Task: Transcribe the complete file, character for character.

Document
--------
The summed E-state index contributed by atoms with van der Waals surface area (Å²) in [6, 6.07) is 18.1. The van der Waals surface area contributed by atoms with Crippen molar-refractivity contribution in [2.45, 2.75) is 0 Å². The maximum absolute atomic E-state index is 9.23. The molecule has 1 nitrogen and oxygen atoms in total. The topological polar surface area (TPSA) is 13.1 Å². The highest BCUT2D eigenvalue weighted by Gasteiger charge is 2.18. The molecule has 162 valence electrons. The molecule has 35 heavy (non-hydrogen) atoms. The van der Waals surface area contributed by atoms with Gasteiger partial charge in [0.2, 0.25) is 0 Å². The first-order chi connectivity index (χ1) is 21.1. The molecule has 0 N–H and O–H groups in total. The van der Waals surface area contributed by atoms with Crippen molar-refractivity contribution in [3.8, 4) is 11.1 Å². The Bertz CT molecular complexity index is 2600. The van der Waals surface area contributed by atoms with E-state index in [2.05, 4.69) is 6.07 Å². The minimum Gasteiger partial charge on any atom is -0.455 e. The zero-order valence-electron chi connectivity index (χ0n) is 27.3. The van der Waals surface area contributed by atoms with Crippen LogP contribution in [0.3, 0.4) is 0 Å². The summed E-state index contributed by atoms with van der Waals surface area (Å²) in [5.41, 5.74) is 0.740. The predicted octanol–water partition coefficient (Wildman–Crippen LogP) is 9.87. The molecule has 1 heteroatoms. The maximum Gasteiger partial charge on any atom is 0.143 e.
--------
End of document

The summed E-state index contributed by atoms with van der Waals surface area (Å²) in [6, 6.07) is 18.1. The van der Waals surface area contributed by atoms with Crippen molar-refractivity contribution in [2.45, 2.75) is 0 Å². The maximum absolute atomic E-state index is 9.23. The molecule has 1 nitrogen and oxygen atoms in total. The topological polar surface area (TPSA) is 13.1 Å². The highest BCUT2D eigenvalue weighted by Gasteiger charge is 2.18. The molecule has 162 valence electrons. The molecule has 35 heavy (non-hydrogen) atoms. The van der Waals surface area contributed by atoms with Gasteiger partial charge in [0.2, 0.25) is 0 Å². The first-order chi connectivity index (χ1) is 21.1. The molecule has 0 N–H and O–H groups in total. The van der Waals surface area contributed by atoms with Crippen molar-refractivity contribution in [3.8, 4) is 11.1 Å². The Bertz CT molecular complexity index is 2600. The van der Waals surface area contributed by atoms with E-state index in [2.05, 4.69) is 6.07 Å². The minimum Gasteiger partial charge on any atom is -0.455 e. The zero-order valence-electron chi connectivity index (χ0n) is 27.3. The van der Waals surface area contributed by atoms with Crippen LogP contribution in [0.3, 0.4) is 0 Å². The summed E-state index contributed by atoms with van der Waals surface area (Å²) in [5.41, 5.74) is 0.740. The predicted octanol–water partition coefficient (Wildman–Crippen LogP) is 9.87. The molecule has 1 heteroatoms. The maximum Gasteiger partial charge on any atom is 0.143 e.